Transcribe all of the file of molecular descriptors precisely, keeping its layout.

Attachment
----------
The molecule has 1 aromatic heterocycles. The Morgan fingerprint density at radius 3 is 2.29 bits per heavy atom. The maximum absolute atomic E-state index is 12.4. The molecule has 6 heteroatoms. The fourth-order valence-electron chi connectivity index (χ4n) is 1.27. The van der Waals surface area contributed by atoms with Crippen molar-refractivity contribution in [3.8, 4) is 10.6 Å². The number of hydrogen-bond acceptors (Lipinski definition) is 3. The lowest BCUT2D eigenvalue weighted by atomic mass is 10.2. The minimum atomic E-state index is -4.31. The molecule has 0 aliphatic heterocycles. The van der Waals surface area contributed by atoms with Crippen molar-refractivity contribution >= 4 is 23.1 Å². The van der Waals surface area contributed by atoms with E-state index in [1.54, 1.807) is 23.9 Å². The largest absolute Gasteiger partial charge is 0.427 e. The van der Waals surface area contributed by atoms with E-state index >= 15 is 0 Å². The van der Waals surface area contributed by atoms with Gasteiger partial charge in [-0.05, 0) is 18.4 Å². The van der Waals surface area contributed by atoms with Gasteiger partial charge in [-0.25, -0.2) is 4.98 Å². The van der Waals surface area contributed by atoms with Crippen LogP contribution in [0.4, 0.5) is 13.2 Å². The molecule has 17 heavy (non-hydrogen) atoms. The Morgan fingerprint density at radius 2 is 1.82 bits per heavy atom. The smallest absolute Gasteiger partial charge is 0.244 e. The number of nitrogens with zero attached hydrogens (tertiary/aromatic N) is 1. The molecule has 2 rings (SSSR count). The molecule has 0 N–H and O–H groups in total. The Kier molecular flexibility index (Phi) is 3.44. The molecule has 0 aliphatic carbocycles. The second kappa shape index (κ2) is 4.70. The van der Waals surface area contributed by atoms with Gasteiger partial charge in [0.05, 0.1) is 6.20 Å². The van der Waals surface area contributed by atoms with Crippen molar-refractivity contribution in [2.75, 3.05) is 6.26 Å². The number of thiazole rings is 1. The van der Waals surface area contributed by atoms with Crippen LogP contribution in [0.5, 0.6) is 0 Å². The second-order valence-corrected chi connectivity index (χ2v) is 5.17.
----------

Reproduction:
The molecule has 1 aromatic heterocycles. The Morgan fingerprint density at radius 3 is 2.29 bits per heavy atom. The maximum absolute atomic E-state index is 12.4. The molecule has 6 heteroatoms. The fourth-order valence-electron chi connectivity index (χ4n) is 1.27. The van der Waals surface area contributed by atoms with Crippen molar-refractivity contribution in [3.8, 4) is 10.6 Å². The number of hydrogen-bond acceptors (Lipinski definition) is 3. The lowest BCUT2D eigenvalue weighted by atomic mass is 10.2. The minimum atomic E-state index is -4.31. The molecule has 0 aliphatic heterocycles. The van der Waals surface area contributed by atoms with Crippen molar-refractivity contribution >= 4 is 23.1 Å². The van der Waals surface area contributed by atoms with E-state index in [1.54, 1.807) is 23.9 Å². The largest absolute Gasteiger partial charge is 0.427 e. The van der Waals surface area contributed by atoms with E-state index >= 15 is 0 Å². The van der Waals surface area contributed by atoms with Gasteiger partial charge in [-0.05, 0) is 18.4 Å². The van der Waals surface area contributed by atoms with Gasteiger partial charge in [-0.25, -0.2) is 4.98 Å². The van der Waals surface area contributed by atoms with Crippen LogP contribution in [0.4, 0.5) is 13.2 Å². The molecule has 17 heavy (non-hydrogen) atoms. The Morgan fingerprint density at radius 2 is 1.82 bits per heavy atom. The smallest absolute Gasteiger partial charge is 0.244 e. The number of nitrogens with zero attached hydrogens (tertiary/aromatic N) is 1. The molecule has 2 rings (SSSR count). The molecule has 0 N–H and O–H groups in total. The Kier molecular flexibility index (Phi) is 3.44. The molecule has 0 aliphatic carbocycles. The second kappa shape index (κ2) is 4.70. The van der Waals surface area contributed by atoms with Gasteiger partial charge in [0.05, 0.1) is 6.20 Å². The van der Waals surface area contributed by atoms with Crippen molar-refractivity contribution in [2.75, 3.05) is 6.26 Å². The number of thiazole rings is 1. The van der Waals surface area contributed by atoms with Crippen LogP contribution in [0.5, 0.6) is 0 Å². The second-order valence-corrected chi connectivity index (χ2v) is 5.17.